YOUNGSTOWN, Ohio (WKBN) – Ursuline Sister Jerome Corcoran left behind a list of legacies, her work in education, what she did for the poor and the fact she lived to 105.
Sister Jerome died on Sunday. Many people are talking about her life, and any conversation about Sister Jerome has to begin on Youngstown’s lower south side.
Visitors to the Mill Creek Children’s Center, a pre-school off Market Street in Youngstown, are greeted by a plaque on which there’s a picture of Sister Jerome.
“When she first developed it back in 1976, she had three students. Now, more than 4,000 students have passed through our doors,” said Mary Jane Gingher, executive director of the Mill Creek Children’s Center.
Rita Wilson worked for Sister Jerome for eight years.
“If they needed something, they would call Sister Jerome. I can remember she had me at times take them to the dentist or take them to get a pair of shoes. If they didn’t have socks, or if they had a hole in them, she didn’t want them to have anything but the best,” Wilson said.
Even in a WKBN interview from 1968, Sister Jerome was promoting education for disadvantaged youth.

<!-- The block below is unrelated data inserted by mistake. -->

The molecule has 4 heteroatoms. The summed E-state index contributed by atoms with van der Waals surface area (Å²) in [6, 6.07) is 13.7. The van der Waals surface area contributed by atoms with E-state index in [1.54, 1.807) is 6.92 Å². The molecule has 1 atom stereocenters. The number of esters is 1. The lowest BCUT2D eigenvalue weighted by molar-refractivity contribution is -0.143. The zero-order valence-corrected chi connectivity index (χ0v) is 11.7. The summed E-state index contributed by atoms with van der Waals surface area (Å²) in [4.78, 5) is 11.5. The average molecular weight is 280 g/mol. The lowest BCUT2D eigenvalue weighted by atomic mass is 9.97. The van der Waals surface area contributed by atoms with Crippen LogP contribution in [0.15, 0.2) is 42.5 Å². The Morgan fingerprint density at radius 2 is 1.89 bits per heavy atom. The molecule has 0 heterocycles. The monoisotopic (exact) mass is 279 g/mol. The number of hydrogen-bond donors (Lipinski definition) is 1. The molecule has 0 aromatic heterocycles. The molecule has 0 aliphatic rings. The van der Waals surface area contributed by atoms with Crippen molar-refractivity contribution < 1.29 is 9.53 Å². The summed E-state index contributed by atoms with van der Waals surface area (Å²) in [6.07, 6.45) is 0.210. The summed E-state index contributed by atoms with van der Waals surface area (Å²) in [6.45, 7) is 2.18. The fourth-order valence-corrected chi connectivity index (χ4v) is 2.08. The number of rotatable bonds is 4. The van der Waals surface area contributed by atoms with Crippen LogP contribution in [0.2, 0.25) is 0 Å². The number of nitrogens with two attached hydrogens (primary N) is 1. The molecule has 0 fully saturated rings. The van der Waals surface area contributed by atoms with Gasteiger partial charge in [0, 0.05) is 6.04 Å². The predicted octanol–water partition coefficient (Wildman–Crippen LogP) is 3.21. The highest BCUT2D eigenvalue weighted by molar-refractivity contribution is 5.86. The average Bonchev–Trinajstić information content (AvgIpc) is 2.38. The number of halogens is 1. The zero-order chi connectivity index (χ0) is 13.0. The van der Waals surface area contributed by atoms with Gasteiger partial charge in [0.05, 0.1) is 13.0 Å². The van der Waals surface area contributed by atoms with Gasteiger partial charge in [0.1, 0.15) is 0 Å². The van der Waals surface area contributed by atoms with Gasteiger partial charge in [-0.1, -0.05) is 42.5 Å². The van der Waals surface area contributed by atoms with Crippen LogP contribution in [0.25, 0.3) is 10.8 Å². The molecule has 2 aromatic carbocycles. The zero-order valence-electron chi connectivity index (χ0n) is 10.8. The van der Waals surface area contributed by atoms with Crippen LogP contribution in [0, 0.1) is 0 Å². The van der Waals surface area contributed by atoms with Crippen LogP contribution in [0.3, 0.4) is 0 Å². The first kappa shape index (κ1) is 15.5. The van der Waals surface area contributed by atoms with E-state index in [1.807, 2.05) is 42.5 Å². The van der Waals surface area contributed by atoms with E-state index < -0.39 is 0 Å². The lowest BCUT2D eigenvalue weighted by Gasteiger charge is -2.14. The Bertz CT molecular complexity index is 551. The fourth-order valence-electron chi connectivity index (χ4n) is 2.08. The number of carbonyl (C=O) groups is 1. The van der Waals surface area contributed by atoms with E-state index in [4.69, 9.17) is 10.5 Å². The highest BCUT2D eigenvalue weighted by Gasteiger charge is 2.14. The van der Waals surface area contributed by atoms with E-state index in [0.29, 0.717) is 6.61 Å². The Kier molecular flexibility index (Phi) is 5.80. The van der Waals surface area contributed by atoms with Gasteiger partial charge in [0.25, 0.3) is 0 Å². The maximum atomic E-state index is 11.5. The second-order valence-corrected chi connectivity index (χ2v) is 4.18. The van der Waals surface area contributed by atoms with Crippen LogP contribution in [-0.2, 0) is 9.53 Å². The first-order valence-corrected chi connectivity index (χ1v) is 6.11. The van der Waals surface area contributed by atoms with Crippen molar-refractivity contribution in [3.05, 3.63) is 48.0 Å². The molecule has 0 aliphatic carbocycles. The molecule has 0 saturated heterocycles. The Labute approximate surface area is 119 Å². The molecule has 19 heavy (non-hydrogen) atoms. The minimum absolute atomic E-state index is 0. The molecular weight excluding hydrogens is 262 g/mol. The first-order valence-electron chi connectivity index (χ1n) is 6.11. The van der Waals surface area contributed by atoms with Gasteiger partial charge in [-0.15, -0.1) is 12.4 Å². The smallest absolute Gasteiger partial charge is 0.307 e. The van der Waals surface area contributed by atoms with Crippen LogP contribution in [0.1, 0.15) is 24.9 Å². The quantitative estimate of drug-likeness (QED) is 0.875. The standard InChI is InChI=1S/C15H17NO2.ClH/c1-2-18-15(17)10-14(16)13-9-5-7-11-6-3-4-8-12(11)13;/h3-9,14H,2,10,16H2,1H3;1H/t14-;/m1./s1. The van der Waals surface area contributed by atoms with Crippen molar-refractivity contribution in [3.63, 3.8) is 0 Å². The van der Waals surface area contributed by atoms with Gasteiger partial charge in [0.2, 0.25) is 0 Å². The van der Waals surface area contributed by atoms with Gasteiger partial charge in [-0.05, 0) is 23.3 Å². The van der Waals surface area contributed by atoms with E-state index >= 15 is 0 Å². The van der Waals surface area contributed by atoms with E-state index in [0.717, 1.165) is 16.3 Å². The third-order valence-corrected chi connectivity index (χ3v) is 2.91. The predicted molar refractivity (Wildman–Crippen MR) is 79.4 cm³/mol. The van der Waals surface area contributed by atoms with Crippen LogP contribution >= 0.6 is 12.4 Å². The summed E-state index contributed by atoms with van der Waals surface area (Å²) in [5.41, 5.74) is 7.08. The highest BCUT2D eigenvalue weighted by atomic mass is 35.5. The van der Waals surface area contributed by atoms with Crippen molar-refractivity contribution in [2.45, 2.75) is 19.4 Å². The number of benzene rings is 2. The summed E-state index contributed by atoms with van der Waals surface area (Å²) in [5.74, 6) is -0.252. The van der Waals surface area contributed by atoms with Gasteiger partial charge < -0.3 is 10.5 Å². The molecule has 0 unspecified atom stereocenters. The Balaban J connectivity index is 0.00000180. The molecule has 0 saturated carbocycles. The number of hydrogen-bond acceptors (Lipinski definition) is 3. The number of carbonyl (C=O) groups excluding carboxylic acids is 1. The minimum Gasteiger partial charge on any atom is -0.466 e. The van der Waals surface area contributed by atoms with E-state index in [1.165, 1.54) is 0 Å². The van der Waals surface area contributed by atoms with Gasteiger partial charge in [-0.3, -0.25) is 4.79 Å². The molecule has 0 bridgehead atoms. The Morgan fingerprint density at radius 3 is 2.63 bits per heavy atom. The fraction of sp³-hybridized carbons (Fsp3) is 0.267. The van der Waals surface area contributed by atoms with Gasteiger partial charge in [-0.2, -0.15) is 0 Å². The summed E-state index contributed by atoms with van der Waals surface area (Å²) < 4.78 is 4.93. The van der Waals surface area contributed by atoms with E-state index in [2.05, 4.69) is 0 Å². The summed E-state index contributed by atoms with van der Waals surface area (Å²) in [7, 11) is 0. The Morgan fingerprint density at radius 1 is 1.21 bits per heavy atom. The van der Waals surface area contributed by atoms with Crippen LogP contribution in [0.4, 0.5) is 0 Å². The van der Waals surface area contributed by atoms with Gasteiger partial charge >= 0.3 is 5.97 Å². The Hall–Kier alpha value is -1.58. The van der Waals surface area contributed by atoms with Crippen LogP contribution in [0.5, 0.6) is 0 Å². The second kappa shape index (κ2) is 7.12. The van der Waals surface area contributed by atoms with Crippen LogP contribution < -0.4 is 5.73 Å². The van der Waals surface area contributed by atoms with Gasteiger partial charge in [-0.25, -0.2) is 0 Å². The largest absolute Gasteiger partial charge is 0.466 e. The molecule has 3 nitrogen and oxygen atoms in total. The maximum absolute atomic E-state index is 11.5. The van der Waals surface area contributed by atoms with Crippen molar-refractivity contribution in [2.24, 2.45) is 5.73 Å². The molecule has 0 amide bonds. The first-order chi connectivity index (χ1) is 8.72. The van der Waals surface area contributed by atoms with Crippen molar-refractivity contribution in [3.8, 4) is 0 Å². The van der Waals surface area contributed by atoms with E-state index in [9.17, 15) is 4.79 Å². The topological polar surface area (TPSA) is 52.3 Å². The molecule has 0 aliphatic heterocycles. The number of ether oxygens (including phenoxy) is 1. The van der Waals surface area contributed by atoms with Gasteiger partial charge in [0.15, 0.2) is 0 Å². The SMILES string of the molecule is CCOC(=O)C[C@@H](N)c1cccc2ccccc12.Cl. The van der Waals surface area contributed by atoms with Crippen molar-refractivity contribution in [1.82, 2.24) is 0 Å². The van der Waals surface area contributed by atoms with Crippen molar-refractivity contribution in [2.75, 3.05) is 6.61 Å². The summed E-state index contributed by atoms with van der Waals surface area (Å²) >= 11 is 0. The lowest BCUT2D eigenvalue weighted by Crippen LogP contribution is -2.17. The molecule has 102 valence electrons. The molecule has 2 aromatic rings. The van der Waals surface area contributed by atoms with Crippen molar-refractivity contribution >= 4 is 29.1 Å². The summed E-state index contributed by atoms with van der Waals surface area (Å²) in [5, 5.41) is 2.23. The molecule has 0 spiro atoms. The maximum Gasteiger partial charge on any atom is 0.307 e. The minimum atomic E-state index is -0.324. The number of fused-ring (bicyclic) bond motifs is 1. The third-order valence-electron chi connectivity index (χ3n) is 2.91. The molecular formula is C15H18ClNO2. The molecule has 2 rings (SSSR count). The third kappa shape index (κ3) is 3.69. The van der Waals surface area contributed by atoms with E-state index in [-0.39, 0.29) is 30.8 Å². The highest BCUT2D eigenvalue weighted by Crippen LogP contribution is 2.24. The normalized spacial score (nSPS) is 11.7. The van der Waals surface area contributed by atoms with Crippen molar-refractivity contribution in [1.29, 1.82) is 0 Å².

“We’re aware, of course, that the children in the inner city have real troubles with reading and troubles period,” she said during that 1968 interview.
In 2005, Sister Jerome was given an award as an Ohio Pioneer in Education.
“I’ve worked hard for a long time and these children are worth it,” Sister Jerome said.
Monsignor John Zuraw says much of the success of the Mill Creek Children’s Center was Sister Jerome’s ability to raise money.
“She was a nun for 85 years. When she asked people to open their wallets, their checkbooks, their purses because they knew that their money was going to something that would achieve greatness,” Monsignor Zuraw said.
Ursuline Sister Mary McCormick says Sister Jerome fell and broke a hip a couple of weeks ago. The hip was surgically repaired.
“But the doctor said to me then and said to her, ‘I don’t know how well your body will be able to respond to this surgery.’ As it turns out, she just wasn’t able to recover,” Sister Mary said. “She did go peacefully, very peacefully.”
“I truly believe that she was a holy woman, and holiness demonstrates that your physical and your spiritual and emotional all work together. That’s what she demonstrated for the last 105 years,” Monsignor Zuraw said.